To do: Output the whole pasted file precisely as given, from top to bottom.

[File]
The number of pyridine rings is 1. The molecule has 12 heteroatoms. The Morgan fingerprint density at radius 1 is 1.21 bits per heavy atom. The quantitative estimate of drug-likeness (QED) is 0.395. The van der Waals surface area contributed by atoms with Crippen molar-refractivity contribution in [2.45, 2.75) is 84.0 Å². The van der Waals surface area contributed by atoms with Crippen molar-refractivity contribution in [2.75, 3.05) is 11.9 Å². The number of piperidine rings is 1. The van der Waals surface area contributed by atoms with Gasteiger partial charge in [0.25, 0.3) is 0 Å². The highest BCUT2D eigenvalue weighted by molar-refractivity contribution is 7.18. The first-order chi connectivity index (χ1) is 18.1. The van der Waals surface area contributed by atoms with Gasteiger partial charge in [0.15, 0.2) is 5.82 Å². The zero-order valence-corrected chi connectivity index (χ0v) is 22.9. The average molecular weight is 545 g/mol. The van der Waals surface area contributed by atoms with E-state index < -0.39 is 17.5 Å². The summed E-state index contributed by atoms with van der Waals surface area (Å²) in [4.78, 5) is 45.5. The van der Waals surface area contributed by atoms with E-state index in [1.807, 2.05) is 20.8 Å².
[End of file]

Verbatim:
The number of pyridine rings is 1. The molecule has 12 heteroatoms. The Morgan fingerprint density at radius 1 is 1.21 bits per heavy atom. The quantitative estimate of drug-likeness (QED) is 0.395. The van der Waals surface area contributed by atoms with Crippen molar-refractivity contribution in [2.45, 2.75) is 84.0 Å². The van der Waals surface area contributed by atoms with Crippen molar-refractivity contribution in [2.75, 3.05) is 11.9 Å². The number of piperidine rings is 1. The van der Waals surface area contributed by atoms with Gasteiger partial charge in [0.25, 0.3) is 0 Å². The highest BCUT2D eigenvalue weighted by molar-refractivity contribution is 7.18. The first-order chi connectivity index (χ1) is 18.1. The van der Waals surface area contributed by atoms with Gasteiger partial charge in [0.15, 0.2) is 5.82 Å². The zero-order valence-corrected chi connectivity index (χ0v) is 22.9. The average molecular weight is 545 g/mol. The van der Waals surface area contributed by atoms with E-state index < -0.39 is 17.5 Å². The summed E-state index contributed by atoms with van der Waals surface area (Å²) in [4.78, 5) is 45.5. The van der Waals surface area contributed by atoms with E-state index in [1.807, 2.05) is 20.8 Å².